Kilkenny House is a modern-day immigrant success story for O’Donovan, who said he came to United States from Kilkenny, Ireland, at age 18 with a thick brogue and a dream of making it in the restaurant and bar industry. He has served as a busboy, waiter, bartender and manager in Manhattan and Brooklyn. When he moved to Cranford, he noticed a lot of Irish names, but no Irish pub.

Kilkenny House, which is known as much for its shepherd’s pie and fish and chips as the inviting glow of its fireplaces, has become part of the fabric of the community in the 10 years since it opened.

In fact, O’Donovan said the township rallied to help him after waters from Hurricane Irene in 2011 left the basement flooded and ruined computers, refrigerators, freezers and the electrical system. It warped the floors and left the establishment under 12 feet of water.

“We were able to open our doors in six weeks thanks to the generosity of the people,” O’Donovan said. “Everyone came to help.”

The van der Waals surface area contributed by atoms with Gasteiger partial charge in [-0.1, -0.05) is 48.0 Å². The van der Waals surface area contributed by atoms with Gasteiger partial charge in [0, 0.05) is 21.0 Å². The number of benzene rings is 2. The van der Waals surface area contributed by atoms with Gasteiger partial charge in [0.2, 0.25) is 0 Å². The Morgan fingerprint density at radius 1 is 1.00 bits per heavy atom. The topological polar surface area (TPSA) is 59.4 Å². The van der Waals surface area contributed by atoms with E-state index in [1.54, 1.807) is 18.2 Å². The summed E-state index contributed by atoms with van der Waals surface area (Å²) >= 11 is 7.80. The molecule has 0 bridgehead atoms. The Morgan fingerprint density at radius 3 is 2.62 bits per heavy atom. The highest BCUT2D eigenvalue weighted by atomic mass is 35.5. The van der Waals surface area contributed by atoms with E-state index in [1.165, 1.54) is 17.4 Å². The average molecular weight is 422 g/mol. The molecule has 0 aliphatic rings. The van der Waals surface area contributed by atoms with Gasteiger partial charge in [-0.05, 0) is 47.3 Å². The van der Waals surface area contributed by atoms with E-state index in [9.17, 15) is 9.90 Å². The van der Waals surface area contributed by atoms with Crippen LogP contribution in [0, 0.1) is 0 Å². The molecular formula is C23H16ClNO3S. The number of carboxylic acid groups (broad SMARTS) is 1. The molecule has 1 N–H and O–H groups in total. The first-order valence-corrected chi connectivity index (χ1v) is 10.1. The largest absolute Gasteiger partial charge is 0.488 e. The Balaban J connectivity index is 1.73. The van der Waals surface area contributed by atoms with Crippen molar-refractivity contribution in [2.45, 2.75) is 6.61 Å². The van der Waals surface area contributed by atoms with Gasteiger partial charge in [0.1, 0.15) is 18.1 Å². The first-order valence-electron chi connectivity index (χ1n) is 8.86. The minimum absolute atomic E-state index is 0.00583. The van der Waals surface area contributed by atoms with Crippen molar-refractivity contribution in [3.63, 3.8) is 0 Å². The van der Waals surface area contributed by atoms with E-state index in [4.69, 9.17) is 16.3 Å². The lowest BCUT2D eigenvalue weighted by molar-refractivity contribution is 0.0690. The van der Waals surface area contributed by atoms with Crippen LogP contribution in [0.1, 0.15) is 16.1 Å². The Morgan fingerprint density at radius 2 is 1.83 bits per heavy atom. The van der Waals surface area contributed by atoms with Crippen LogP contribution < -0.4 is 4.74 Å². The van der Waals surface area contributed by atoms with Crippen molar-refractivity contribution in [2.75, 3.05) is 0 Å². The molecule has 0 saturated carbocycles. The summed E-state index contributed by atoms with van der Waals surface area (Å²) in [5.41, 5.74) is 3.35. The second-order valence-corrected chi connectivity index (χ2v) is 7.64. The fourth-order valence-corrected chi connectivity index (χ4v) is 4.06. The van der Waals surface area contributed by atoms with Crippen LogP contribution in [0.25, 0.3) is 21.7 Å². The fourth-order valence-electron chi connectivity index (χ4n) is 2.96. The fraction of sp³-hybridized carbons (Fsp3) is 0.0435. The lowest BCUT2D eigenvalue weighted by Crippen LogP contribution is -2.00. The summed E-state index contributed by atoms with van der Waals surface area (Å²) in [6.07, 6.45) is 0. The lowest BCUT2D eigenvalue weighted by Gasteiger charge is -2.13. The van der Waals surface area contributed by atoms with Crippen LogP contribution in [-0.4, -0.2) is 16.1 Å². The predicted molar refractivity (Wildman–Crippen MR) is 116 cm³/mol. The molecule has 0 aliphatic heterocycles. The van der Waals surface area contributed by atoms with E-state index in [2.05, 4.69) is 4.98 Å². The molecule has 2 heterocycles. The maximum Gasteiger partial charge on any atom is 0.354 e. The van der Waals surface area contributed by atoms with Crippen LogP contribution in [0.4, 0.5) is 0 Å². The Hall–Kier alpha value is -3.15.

The story of Kilkenny House’s recovery reached the Small Business Administration in Washington, which gave O’Donovan its Phoenix Award in 2012, recognizing a business owner who overcomes tremendous odds after a natural disaster.

And last year, Kilkenny House was voted the best Irish pub in New Jersey by the readers of New Jersey Monthly magazine.
Considering how the community has come to embrace his restaurant, O’Donovan said he feels badly that he had told the board he planned to move.
“That’s what disturbs me most,” O’Donovan said. “This whole dragging on has taken 10 years off my life. I told people in town I was moving. Everyone thought I was. In fact, I am not now is devastating, but I also know I own here.

“Kilkenny House is still here in Cranford and it’s going to be the same exact. It may not be newer and better, but it’s still going to be Kilkenny House.”
Ronald Marotta, the president of the Zoning Board, refused to comment. Zoning Officer Ronald Johnson did not turn a message left for him at his office at his office.

O’Donovan is represented by attorney Frank Capece, who writes a regular column in LocalSource that focuses on local politics.